The KDIGO 2017 CKD-MBD Guidelines have now been officially released and are available online:
The new guidelines were developed following a Controversies Conference in 2013 that identified several areas within the 2009 Guidelines which warranted potential revision or deletion, along with a series of topics to include in an updated systematic review.
Full-text PDFs are available at the links below. The Executive Summary by Ketteler et al. highlights the statements that have been updated and also summarises the rationale behind each change.
- Full CKD-MBD Guidelines (also via Kidney International)
- Executive Summary (also via Kidney International)
- Evidence Summaries
An overview of the main changes to the Guidelines regarding hyperphosphatemia and hyperparathyroidism is provided below.
Guideline changes regarding hyperphosphatemia
The 2017 CKD-MBD Update includes several changes relating to the management of elevated serum phosphate levels.
- In CKD Stage 3a-5D patients it is now suggested that phosphate levels are lowered towards the normal range in patients with hyperphosphatemia (Statement 4.1.2); there is an absence of data showing a benefit to CKD Stage 3a-4 patients of maintaining phosphate within the normal range, and some safety concerns
- Statement 4.1.5 suggests phosphate-lowering treatment (incorporating dietary change, binders, and dialysis) should only be initiated in the presence of progressive or persistent hyperphosphatemia; there is limited evidence for using phosphate-lowering treatments pre-emptively (emphasizing that early “preventive” treatment is not supported by data)
- Guidelines for phosphate binding treatment have also been updated, with dose-restriction of calcium-based binders now suggested with a higher degree of evidence (2B instead of 2C), rather than only in the presence of hypercalcemia, arterial calcification, adynamic bone disease and/or if serum PTH levels were persistently low (4.1.6)
- Reflecting a growing understanding of the varying bioavailability of phosphate from different food sources, a qualifying statement has also been added to the statement regarding restricting dietary phosphate, suggesting healthcare professionals consider animal, vegetable and additive phosphate sources in their dietary guidance to patients (4.1.8)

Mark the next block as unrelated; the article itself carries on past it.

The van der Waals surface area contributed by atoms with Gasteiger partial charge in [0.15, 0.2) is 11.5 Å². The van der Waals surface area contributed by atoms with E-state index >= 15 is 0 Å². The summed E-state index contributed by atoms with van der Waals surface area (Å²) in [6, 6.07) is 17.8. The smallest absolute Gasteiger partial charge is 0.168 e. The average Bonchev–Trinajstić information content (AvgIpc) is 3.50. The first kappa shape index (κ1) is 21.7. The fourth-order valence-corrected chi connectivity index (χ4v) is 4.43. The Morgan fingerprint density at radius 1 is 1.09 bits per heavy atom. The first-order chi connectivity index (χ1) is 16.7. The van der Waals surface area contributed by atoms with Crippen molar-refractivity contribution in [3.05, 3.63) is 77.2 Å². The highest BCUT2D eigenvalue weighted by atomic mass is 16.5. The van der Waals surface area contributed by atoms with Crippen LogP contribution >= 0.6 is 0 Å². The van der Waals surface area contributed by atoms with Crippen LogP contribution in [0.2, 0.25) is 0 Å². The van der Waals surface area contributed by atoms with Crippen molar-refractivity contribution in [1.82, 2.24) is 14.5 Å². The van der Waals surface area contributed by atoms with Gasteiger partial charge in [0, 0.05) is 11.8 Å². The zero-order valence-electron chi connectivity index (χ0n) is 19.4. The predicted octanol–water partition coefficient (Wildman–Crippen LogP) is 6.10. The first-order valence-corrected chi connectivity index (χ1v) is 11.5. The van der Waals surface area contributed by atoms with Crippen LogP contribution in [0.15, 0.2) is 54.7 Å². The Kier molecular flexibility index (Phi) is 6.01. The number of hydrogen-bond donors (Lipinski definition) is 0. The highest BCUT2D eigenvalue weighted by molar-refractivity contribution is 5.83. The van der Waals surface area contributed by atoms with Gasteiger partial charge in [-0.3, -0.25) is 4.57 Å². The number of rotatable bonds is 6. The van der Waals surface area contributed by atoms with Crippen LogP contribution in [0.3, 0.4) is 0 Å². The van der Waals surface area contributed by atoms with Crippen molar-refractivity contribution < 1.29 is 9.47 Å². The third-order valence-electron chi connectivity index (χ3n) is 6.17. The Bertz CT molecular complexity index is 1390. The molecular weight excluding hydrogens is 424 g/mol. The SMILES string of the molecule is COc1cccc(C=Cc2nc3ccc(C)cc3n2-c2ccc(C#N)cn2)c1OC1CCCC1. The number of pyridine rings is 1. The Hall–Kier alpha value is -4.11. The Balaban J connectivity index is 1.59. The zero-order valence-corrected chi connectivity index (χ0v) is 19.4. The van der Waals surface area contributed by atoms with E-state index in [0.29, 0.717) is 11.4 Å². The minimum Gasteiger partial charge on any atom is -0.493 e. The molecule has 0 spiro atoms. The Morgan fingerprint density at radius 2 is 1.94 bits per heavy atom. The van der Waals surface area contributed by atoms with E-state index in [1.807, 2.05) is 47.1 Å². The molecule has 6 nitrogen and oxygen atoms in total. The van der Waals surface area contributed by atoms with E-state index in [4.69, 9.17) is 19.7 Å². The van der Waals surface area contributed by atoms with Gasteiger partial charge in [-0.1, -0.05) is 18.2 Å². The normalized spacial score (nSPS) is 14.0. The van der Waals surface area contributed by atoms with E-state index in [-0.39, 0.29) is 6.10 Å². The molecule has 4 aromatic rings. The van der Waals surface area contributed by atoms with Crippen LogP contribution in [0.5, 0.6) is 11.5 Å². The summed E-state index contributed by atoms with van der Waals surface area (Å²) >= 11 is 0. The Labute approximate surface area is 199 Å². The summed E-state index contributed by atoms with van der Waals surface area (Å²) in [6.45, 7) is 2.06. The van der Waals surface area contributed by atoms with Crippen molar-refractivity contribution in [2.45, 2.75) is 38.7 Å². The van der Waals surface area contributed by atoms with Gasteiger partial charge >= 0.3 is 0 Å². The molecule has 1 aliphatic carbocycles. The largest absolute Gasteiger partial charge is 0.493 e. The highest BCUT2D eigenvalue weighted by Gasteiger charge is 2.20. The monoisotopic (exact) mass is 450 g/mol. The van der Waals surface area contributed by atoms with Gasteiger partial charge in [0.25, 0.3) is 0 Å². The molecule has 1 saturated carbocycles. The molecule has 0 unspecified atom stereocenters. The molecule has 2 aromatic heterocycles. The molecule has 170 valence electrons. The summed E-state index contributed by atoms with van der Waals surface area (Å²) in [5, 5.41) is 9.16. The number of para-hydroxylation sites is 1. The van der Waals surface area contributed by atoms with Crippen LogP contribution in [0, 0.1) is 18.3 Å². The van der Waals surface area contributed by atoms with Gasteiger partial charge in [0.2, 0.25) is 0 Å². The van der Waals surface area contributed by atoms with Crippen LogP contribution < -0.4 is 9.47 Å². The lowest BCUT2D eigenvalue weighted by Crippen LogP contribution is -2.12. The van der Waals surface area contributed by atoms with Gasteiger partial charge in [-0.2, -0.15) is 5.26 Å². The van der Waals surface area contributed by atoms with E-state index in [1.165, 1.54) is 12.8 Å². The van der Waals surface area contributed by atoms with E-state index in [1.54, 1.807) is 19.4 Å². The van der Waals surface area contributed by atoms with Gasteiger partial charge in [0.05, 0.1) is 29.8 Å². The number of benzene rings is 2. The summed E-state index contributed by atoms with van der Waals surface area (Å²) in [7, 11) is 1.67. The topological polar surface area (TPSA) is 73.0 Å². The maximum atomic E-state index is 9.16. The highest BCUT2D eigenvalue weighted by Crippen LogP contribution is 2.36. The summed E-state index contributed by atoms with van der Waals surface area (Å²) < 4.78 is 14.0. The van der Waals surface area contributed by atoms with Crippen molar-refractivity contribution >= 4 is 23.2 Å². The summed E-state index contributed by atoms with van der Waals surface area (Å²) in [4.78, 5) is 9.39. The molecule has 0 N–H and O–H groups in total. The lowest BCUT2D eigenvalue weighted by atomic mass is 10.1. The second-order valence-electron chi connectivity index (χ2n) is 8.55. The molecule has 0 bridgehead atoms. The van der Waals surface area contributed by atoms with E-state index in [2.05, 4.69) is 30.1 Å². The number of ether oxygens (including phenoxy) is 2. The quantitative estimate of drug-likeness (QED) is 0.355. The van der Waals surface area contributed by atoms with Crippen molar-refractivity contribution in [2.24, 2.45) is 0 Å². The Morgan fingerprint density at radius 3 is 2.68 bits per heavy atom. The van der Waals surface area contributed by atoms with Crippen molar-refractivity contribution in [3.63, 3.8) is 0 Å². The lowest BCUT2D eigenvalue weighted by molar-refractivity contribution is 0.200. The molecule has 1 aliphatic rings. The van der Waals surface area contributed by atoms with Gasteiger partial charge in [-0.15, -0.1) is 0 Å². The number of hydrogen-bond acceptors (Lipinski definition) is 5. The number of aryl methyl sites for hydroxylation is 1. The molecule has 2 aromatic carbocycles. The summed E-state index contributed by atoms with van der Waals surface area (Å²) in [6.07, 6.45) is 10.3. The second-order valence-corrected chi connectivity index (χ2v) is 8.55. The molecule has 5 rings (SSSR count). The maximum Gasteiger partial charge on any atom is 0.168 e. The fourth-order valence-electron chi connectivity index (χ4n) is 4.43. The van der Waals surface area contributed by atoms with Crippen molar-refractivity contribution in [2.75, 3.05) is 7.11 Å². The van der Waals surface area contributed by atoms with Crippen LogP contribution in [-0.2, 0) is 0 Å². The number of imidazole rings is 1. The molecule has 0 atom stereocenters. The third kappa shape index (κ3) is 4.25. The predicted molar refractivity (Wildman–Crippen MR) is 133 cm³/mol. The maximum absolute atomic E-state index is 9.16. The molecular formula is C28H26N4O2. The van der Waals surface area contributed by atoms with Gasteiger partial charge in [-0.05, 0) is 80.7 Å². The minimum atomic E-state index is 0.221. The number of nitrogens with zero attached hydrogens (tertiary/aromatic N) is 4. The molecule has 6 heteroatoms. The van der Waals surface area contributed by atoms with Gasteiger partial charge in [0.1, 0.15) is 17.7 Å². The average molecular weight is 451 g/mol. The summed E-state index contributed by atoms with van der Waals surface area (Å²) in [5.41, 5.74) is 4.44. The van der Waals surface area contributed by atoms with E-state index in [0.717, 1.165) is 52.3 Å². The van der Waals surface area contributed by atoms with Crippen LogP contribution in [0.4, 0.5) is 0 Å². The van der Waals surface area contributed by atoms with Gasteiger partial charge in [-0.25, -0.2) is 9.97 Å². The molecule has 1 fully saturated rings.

Guideline changes regarding secondary hyperparathyroidism
The most significant change regarding the management of elevated parathyroid hormone (PTH) is the recommended restriction of calcitriol and vitamin D analogs.
- Statement 4.2.2 suggests that these therapies “not be routinely used” in pre-dialysis CKD patients, and instead be reserved for CKD Stage 4-5 patients with severe and progressive hyperparathyroidism
- For dialysis patients requiring PTH-lowering therapy the Work Group has removed the suggested first-line treatment recommendations, emphasising the position of calcimimetics, calcitriol and vitamin D analogs as equal first choice options (Statement 4.2.4)
Other Guideline changes of note
The statements regarding the assessment of bone density were also significantly updated in the new Guidelines. Evidence from studies using DEXA showed that lower bone mineral density does predict incident fracture risk in patients with CKD Stage 3a-5D, and thus the suggestion has been amended to include bone mineral density assessment in those with CKD-MBD or risk for osteoporosis, if that assessment will impact on treatment decisions.
Another important change, or rather absence of change, is that referring to vascular calcification. Statements 3.3.1 and 3.3.2 have not been amended, meaning that the suggestion to use X-rays and echocardiograms to detect vascular/valvular calcification, and the use of this information to guide treatment of CKD-MBD, remain.